Tuesday, August 30, 2005

The camera is the weapon.

Forget one minute about the classic Giallo formula: black gloves, shining blades and blood-dripping.
Keep in mind the giallo's underlying themes: the eye-witness, violent seduction relationships between men and women, the pre-eminence of an aesthetical point of view...

When you look at it through this angle, then Blow-Up (Michelangelo Antonioni, 1966) can be considered a giallo masterpiece. One which would have been completely re-shaped by Antonioni's minimalist eye, but featuring the very same ingredients.

Not to mention Herbie Hancock's score, which is an American musical view on Swingin' London, filmed by an Italian - Distanciation also is part of the Giallo.

In 1966, Antonioni probably laid out in Blow Up the key ideas that would become the genetic code of Giallo in the late 60s and early 70s.

3 comments:

Meddle said...

Interesting thoughts about Blow-up and yes I can see the giallo connection as the film is filled with elements that are frequently associated with the genre. Blow-up is not only a brilliant exercise in the thriller it is one of the best films that I have seen to date. The ending with the mimes is creepy and ambiguous. Right now I am on a Michelangelo Antonioni kick lately and I am continually impressed by him as a director.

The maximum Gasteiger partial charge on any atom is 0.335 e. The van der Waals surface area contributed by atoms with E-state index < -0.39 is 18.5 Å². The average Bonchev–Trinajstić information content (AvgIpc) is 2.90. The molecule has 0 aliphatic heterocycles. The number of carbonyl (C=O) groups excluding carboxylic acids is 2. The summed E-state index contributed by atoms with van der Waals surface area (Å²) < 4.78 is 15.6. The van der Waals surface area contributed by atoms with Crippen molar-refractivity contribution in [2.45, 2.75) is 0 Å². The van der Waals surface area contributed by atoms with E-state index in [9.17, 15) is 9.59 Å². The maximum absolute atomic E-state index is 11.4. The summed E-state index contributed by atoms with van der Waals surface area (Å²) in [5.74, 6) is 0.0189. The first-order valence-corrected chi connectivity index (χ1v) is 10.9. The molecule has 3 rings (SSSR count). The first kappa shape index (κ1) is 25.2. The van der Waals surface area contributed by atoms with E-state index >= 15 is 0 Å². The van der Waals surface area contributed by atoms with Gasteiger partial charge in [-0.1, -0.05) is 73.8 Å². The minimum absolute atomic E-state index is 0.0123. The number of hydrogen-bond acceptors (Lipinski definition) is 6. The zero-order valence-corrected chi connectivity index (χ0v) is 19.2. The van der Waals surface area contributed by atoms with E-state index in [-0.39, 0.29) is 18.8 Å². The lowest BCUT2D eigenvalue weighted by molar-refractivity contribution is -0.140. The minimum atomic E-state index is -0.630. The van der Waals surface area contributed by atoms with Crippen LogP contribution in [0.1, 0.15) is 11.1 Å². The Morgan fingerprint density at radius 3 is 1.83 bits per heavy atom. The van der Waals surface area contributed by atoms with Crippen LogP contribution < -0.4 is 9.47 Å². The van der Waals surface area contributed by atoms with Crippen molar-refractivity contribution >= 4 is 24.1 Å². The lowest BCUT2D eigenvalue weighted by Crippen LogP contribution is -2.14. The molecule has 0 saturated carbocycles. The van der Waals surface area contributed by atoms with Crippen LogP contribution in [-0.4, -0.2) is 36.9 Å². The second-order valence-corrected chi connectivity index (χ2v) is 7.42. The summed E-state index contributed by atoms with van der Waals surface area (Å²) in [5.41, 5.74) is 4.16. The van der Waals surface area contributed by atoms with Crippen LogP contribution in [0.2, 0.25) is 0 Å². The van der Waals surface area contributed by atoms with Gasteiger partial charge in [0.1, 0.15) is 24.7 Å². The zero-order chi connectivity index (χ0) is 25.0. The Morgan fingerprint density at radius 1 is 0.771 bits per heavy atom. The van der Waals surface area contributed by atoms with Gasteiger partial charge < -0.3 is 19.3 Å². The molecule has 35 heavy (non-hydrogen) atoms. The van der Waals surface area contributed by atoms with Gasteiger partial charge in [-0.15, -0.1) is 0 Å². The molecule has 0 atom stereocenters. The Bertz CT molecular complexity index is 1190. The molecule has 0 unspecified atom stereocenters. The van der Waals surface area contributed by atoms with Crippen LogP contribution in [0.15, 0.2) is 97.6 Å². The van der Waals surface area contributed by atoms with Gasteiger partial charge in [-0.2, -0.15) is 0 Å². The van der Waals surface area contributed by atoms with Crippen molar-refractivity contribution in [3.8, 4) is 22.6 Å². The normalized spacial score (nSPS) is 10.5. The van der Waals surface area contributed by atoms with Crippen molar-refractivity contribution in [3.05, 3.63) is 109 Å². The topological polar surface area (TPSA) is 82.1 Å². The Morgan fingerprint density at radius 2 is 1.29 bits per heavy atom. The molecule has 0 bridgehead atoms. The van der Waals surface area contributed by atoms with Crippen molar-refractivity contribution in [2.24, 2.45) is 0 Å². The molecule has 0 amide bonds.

Sylvain L. said...

Blow Up is definitely a "chef d'oeuvre". I will write a few more articles about it as I think it's really worth investigating further its connections with the Italian "genre cinema". Considering the year it was made, 1966, I somewhat see it as a pioneering movie which made it to Cannes.

Whiggles said...

I believe Adrian Luther Smith's giallo tome Blood and Black Lace even lists Blow-Up as a giallo. I must confess that I still haven't seen the film, but I'll check it out as soon as possible.